Thursday, August 21, 2014

Facebook Doesn’t Get It

Why should I have to tell you that the following is not from The Onion?

Earlier this week, Facebook announced a plan to start testing a “satire” tag, which you may soon find affixed to headlines like “Tips for Being an Unarmed Black Teen” from sites like the Onion and ClickHole. And although on its surface, the move sounds a lot like a headline from the very satirical sites Facebook intends to warn its users of, the social-networking site may be on to something.

Because, as the Washington Post’s Caitlin Dewey points out, this isn’t just about satire; it’s also about the problem of purposely false “news” stories. Lesser-known and less obviously joke-y sites like the Daily Currant, Empire News, National Report, and the News Nerd will get the “satire” tag, too. So this could actually be a step toward addressing the problem of hoaxes spreading wildly online, by cutting them off at what has become many people’s main source for news: Facebook.

What Dewey fails to mention, however, is that the Post itself fell for one of these satirical headlines just last year, citing a Daily Currant report that Sarah Palin was joining the news network Al-Jazeera America as a contributor. (She wasn’t.) Palin, for perhaps obvious reasons, is a recurrent figure in fake headlines that tend to trick real news outlets: In 2011, Rachel Maddow fell for a (fake) Christwire column calling for Palin to lead an American invasion in Egypt. About a week later, both Time and US Weekly reported on a fictitious fight Palin was supposedly trying to pick with Christina Aguilera over her botched lyrics to the National Anthem at the Super Bowl that year.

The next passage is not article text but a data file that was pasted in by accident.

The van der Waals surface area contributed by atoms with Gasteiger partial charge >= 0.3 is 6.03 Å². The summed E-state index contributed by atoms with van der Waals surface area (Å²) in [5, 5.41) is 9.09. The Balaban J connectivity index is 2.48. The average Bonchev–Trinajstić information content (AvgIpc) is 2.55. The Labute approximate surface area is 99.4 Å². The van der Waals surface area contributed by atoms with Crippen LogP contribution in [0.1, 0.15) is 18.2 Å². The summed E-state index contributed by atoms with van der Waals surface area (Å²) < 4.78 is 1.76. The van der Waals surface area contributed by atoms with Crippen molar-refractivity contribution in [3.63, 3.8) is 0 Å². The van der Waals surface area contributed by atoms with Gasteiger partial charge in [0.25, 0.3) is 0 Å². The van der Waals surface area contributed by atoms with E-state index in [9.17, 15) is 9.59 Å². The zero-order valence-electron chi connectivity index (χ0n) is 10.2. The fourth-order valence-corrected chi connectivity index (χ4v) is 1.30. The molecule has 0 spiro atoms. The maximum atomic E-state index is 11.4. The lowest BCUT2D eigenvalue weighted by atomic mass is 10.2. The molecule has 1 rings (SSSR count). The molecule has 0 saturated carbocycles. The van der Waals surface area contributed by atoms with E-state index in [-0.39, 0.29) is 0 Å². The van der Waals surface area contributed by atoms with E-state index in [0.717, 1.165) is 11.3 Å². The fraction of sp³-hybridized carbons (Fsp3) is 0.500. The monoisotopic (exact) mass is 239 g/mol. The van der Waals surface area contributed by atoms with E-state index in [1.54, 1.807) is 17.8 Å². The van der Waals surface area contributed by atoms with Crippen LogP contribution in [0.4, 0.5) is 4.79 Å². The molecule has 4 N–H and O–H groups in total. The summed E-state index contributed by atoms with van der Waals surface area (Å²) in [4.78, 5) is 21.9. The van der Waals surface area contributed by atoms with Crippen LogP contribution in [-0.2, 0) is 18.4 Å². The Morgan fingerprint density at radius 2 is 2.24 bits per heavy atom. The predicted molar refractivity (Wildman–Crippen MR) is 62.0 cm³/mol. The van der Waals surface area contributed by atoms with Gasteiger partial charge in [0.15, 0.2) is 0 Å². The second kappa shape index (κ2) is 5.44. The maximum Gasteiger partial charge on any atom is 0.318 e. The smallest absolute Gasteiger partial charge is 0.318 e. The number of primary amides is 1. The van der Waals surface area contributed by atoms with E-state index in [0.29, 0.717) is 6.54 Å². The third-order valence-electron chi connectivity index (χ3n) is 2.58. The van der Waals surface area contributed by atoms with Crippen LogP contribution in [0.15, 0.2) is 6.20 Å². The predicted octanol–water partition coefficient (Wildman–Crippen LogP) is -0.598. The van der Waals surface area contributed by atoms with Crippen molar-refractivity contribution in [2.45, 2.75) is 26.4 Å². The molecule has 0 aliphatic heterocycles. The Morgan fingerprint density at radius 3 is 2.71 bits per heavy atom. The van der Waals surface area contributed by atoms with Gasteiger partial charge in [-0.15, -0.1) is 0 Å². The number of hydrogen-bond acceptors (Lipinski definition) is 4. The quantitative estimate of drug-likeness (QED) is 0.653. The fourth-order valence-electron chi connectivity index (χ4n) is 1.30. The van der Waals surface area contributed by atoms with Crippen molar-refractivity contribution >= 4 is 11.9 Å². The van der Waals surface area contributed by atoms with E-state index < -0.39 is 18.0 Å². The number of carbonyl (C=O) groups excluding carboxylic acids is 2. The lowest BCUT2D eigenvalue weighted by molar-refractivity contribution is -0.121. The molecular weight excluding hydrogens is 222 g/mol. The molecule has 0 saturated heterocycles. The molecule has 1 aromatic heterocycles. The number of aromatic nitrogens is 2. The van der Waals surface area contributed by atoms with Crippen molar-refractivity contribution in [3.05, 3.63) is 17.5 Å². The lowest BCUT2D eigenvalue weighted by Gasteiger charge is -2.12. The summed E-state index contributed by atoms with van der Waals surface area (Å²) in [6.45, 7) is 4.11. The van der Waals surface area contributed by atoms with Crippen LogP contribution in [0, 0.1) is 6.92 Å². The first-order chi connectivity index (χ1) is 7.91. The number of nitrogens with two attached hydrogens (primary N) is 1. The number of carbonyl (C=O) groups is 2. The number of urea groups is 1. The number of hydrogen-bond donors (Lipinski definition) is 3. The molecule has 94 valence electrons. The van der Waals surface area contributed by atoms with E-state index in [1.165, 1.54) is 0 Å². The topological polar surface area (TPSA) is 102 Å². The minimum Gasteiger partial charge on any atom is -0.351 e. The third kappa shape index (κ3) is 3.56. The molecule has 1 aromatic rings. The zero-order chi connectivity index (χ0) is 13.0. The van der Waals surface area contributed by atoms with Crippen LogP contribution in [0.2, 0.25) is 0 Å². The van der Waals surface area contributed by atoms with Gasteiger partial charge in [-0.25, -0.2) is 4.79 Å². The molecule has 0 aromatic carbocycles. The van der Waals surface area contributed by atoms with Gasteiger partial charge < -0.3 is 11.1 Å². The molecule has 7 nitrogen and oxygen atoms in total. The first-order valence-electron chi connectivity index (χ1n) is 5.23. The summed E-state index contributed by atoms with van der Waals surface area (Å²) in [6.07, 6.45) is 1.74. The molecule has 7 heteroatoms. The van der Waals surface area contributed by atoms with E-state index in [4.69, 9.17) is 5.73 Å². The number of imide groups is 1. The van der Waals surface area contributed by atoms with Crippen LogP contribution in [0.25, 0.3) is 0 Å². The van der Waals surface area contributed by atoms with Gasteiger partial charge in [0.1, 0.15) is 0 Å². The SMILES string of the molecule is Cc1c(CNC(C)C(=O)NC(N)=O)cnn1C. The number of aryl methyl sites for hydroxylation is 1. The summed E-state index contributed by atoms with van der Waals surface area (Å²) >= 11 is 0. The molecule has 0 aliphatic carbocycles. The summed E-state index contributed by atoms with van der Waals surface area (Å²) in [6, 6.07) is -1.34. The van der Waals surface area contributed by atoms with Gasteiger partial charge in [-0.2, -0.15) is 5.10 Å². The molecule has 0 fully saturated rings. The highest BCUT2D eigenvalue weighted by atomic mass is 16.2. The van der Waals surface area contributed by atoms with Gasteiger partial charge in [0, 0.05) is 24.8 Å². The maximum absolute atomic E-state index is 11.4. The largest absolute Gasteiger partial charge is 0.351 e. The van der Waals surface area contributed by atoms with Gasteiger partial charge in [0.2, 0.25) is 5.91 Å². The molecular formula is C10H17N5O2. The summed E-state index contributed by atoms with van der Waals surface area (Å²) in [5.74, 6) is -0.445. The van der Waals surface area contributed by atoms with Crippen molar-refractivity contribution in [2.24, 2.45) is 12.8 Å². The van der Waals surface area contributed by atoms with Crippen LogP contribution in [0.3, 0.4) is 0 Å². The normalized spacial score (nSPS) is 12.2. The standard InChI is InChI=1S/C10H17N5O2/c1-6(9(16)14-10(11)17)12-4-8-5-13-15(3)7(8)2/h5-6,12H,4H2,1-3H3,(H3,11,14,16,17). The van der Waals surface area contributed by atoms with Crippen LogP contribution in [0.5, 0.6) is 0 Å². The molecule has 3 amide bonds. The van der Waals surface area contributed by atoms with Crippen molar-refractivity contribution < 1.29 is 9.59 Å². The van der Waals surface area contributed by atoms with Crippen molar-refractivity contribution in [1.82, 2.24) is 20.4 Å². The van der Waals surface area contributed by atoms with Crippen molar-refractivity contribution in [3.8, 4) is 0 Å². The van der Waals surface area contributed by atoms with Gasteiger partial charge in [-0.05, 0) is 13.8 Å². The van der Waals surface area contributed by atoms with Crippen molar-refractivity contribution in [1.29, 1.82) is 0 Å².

Sorry, folks, but anyone who falls for a satirical news story deserves whatever shame or scorn that is heaped on them.  Let me be the first to note that I’ve read my share of satires and even gone so far as to blink and think “Really?”  But as far as I know, none of them have ever been posted here without me knowing that they were very well crafted pieces of humor.  And if one ever did, I’d say “Well played.”

Satire is a fine art and when done well is often written better than most news out there.  Facebook is doing a disservice to both their readers and the crafters of satire by feeling that they have to tell us that it is satire.

One bark on “Facebook Doesn’t Get It

  1. Social media sites like Facebook are not “the news”. People forget that. Then again they’re not likely to get “the news” from the MSM anymore…

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